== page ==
Another unexpected conclusion that has been drawn is that technology is indeed an aspect of the physical environment, one that is far more important than educators might realize at first glance at the research. The primary source for this conclusion is Brooks’ 2010 study described above. The in-depth results of the study described two identical biology courses taught to first year university students, one in a traditional classroom and the other in a properly technology-integrated classroom. The professors taught the same material in the same manner, the technology-integrated room’s instructor only adjusted instruction when use of the room’s technology was appropriate. The results showed the technology-integrated room’s students outperformed the traditional room’s students due to the efficiency gained on behalf of the technology students. The technology-integrated room was equipped with a round desk with flat computer screens (comparable to a stationary computer Tablet lying flat) for personal use and a larger, center, flat screen to be used for the display of items for group use and collaboration. This enhanced ability to learn collaboratively in an efficient manner not only allowed the technology-integrated students to excel, but also allowed students with low ACT scores (who were assumed to be underperforming) to excel beyond the higher scoring ACT students in the traditional classroom. This study likely marks the beginning of a time in which technology is accepted as a clear aspect of the physical environment of the classroom.

Based on all of the synthesized research, recommendations, and conclusions provided within this research post, educational researchers would be wise to move forward with educational research projects that are likely to delve even deeper into the factors of the physical environment that effect learning, with a focus on air quality, technology, and seating.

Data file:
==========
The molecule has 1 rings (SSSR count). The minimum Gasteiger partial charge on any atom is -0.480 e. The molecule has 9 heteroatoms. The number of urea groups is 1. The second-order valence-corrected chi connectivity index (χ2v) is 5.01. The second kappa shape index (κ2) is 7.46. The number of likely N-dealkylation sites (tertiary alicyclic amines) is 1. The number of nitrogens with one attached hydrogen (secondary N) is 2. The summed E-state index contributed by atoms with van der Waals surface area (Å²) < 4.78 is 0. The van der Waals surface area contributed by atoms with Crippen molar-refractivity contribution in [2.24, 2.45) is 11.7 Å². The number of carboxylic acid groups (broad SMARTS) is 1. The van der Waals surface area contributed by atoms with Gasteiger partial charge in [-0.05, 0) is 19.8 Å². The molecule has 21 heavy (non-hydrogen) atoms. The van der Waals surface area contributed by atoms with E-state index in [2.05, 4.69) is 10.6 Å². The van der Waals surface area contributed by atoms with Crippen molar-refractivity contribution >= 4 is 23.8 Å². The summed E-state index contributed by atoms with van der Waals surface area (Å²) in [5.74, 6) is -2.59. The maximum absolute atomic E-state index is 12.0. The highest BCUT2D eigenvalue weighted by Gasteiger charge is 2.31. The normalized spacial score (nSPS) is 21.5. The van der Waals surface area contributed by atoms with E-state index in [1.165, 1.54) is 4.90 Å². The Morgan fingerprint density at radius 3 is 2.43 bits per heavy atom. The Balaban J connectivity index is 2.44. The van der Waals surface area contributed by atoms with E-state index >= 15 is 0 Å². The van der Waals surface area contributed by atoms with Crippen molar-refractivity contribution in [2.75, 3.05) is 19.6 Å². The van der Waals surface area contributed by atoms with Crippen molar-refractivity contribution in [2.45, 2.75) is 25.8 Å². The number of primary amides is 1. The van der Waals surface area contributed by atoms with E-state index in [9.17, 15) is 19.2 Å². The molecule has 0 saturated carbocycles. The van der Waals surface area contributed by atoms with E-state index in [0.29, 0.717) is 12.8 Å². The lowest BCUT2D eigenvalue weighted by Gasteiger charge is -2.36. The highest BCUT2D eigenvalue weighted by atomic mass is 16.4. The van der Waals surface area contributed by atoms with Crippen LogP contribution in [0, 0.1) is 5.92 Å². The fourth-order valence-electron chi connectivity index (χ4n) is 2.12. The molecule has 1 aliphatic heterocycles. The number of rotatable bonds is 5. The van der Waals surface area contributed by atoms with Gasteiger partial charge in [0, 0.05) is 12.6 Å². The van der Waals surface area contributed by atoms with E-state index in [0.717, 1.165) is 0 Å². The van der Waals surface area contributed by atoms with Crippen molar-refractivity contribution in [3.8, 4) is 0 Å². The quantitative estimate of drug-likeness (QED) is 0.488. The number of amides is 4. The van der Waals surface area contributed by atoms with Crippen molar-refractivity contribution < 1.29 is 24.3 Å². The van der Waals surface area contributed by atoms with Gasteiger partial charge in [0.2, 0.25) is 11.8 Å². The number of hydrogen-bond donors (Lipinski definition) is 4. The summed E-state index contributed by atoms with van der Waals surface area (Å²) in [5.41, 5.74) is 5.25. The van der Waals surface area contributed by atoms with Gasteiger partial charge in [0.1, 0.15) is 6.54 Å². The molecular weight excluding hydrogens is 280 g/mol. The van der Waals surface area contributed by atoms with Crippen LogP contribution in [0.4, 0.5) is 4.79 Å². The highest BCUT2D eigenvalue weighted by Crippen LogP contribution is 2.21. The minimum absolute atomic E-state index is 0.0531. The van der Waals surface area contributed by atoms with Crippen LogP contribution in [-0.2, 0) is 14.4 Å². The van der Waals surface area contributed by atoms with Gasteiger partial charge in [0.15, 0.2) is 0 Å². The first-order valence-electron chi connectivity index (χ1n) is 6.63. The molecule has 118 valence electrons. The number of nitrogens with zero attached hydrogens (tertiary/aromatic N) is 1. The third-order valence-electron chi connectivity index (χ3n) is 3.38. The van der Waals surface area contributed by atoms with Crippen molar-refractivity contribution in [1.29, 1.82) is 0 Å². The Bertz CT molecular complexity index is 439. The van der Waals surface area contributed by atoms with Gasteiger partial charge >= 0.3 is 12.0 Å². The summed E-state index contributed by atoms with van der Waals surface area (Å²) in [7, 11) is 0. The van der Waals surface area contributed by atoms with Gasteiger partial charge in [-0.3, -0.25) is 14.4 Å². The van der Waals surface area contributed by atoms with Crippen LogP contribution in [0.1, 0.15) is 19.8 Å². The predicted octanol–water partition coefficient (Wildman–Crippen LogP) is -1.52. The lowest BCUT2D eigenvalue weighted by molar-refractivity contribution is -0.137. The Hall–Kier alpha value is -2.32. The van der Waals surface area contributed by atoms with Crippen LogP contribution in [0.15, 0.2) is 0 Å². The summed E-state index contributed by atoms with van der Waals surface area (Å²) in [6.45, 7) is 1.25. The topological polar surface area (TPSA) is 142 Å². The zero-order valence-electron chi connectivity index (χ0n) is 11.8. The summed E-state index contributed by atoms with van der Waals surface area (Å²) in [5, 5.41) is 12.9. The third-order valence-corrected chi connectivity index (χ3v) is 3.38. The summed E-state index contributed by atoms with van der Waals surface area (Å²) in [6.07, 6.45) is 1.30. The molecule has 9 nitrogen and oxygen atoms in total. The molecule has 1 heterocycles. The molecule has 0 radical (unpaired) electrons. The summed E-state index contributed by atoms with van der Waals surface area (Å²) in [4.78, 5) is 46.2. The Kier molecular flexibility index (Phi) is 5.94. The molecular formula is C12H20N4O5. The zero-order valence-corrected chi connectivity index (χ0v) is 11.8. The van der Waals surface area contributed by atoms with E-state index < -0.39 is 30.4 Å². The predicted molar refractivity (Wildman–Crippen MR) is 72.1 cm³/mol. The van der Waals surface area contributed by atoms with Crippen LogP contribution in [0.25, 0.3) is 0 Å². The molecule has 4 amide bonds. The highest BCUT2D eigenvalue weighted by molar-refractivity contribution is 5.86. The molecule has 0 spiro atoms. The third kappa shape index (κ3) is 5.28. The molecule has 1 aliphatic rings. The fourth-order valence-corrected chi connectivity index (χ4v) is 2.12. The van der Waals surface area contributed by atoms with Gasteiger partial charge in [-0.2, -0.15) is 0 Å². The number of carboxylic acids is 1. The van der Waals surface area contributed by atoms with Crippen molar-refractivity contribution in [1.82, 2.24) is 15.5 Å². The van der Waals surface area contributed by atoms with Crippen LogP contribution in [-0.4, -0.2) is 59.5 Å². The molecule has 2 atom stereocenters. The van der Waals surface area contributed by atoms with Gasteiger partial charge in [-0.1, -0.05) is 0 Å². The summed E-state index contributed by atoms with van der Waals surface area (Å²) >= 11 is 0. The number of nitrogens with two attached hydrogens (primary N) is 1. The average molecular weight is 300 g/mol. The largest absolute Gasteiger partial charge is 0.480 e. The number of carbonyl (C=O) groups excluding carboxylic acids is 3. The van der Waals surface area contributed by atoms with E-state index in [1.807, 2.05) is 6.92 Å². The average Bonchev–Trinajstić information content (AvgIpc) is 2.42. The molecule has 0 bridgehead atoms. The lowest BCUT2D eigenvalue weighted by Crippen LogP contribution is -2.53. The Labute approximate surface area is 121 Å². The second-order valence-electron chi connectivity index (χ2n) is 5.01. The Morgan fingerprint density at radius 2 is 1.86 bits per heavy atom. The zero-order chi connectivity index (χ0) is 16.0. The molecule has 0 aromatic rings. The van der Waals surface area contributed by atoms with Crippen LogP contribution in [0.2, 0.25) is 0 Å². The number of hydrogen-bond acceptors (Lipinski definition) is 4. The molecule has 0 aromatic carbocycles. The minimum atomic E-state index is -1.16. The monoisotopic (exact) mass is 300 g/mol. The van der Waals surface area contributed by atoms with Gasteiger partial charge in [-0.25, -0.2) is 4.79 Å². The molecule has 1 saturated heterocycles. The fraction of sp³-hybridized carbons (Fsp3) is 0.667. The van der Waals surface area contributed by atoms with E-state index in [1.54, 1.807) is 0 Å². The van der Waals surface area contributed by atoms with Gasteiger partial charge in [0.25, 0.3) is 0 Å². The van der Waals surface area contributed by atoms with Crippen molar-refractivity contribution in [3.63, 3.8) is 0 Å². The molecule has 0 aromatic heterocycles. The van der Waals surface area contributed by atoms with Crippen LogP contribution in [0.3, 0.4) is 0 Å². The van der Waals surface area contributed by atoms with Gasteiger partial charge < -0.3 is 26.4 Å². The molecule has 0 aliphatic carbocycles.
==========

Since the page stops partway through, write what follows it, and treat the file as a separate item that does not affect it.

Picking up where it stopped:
Part 4 References

Betoret, F. & Artiga, A. (2004). Trainee teachers’ conceptions of teaching and learning, classroom layout and exam design. Educational Studies, 30, 354-372.

Bicard, D., F., Ervin, A., Bicard, S., C., & Baylot-Casey, A. (2012). Differential effects of seating arrangements on disruptive behavior of fifth grade students during independent seatwork. Journal of Applied Behavior Analysis, 45, 407–411.

Brooks, C.D. (2011). Space matters: The impact of formal learning environments on student learning. British Journal of Educational Technology, 42, 719-729.

Budge, D. (2000). Secret is in the seating. Times Educational Supplement, 43, 26-27.

Earthman, G. I. (2004) Prioritization of 31 criteria for school building adequacy.

Edwards, C. (2000). Classroom discipline and management. New York, NY: Wiley.

Fernandes, A., C., Huang, J. & Rinaldo, V. (2009). Does where a student sits really matter? - The impact of seating locations on student classroom learning. International Journal of Applied Educational Studies, 10, 66-77.

Myhrvold, A. N., Olsen, E., Lauridsen, O. (1996). Indoor environment in schools – Pupils Health and Performance in regard to CO2 concentrations. In Indoor Air 96. The 7th International Conference on Indoor Air Quality and Climate. Vol4, pp369-371.

Smedje, G. and Norback, D. (1999). The school environment: Is it related to the incidence of asthma in the pupils. Edinburgh, Scotland: Indoor Air 99: Proceeding of 8th International Conference on Indoor Air Quality.

Sztejnberg, A., & Finch, E. (2006). Adaptive use patterns of secondary school classroom environments. Facilities, 24, 490-509.

Wannarka, R., & Ruhl, K. (2008). Seating arrangements that promote positive academic and behavioural outcomes: A review of empirical research. Support for Learning, 23, 89-93.